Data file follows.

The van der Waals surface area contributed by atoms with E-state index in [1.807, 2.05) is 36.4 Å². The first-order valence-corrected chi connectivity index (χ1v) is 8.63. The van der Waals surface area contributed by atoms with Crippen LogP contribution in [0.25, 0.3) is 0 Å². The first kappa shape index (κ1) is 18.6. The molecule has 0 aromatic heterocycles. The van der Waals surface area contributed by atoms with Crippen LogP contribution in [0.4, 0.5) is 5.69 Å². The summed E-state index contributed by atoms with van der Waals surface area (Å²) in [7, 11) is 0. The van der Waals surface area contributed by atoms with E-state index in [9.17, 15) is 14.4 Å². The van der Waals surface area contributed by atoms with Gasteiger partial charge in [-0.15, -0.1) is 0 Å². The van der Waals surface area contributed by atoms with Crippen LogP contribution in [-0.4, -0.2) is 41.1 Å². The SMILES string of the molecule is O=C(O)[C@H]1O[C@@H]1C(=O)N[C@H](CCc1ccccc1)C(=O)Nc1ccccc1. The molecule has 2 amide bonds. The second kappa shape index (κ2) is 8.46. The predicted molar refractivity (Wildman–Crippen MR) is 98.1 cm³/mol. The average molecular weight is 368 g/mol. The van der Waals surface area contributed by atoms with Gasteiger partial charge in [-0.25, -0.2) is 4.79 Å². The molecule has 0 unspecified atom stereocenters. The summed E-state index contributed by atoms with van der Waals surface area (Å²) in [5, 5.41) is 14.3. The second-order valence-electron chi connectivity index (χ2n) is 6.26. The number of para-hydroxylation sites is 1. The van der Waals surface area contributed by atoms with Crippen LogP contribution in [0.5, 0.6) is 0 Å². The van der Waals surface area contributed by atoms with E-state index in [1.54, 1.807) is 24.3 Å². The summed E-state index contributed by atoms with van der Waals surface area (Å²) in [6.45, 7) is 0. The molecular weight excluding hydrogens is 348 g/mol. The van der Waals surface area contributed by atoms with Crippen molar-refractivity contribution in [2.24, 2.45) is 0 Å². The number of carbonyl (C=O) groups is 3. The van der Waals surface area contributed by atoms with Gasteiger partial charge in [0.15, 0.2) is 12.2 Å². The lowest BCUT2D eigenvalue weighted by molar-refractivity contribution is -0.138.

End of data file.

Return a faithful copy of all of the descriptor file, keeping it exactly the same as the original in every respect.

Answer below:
The van der Waals surface area contributed by atoms with E-state index in [1.807, 2.05) is 36.4 Å². The first-order valence-corrected chi connectivity index (χ1v) is 8.63. The van der Waals surface area contributed by atoms with Crippen LogP contribution in [0.25, 0.3) is 0 Å². The first kappa shape index (κ1) is 18.6. The molecule has 0 aromatic heterocycles. The van der Waals surface area contributed by atoms with Crippen LogP contribution in [0.4, 0.5) is 5.69 Å². The summed E-state index contributed by atoms with van der Waals surface area (Å²) in [7, 11) is 0. The van der Waals surface area contributed by atoms with E-state index in [9.17, 15) is 14.4 Å². The van der Waals surface area contributed by atoms with Gasteiger partial charge in [-0.15, -0.1) is 0 Å². The van der Waals surface area contributed by atoms with Crippen LogP contribution in [-0.4, -0.2) is 41.1 Å². The SMILES string of the molecule is O=C(O)[C@H]1O[C@@H]1C(=O)N[C@H](CCc1ccccc1)C(=O)Nc1ccccc1. The molecule has 2 amide bonds. The second kappa shape index (κ2) is 8.46. The predicted molar refractivity (Wildman–Crippen MR) is 98.1 cm³/mol. The average molecular weight is 368 g/mol. The van der Waals surface area contributed by atoms with Gasteiger partial charge in [-0.25, -0.2) is 4.79 Å². The molecule has 0 unspecified atom stereocenters. The summed E-state index contributed by atoms with van der Waals surface area (Å²) in [5, 5.41) is 14.3. The second-order valence-electron chi connectivity index (χ2n) is 6.26. The number of para-hydroxylation sites is 1. The van der Waals surface area contributed by atoms with Crippen LogP contribution in [0.5, 0.6) is 0 Å². The van der Waals surface area contributed by atoms with E-state index in [1.54, 1.807) is 24.3 Å². The summed E-state index contributed by atoms with van der Waals surface area (Å²) in [6.45, 7) is 0. The molecular weight excluding hydrogens is 348 g/mol. The van der Waals surface area contributed by atoms with Crippen molar-refractivity contribution in [2.24, 2.45) is 0 Å². The number of carbonyl (C=O) groups is 3. The van der Waals surface area contributed by atoms with Gasteiger partial charge in [0.15, 0.2) is 12.2 Å². The lowest BCUT2D eigenvalue weighted by molar-refractivity contribution is -0.138.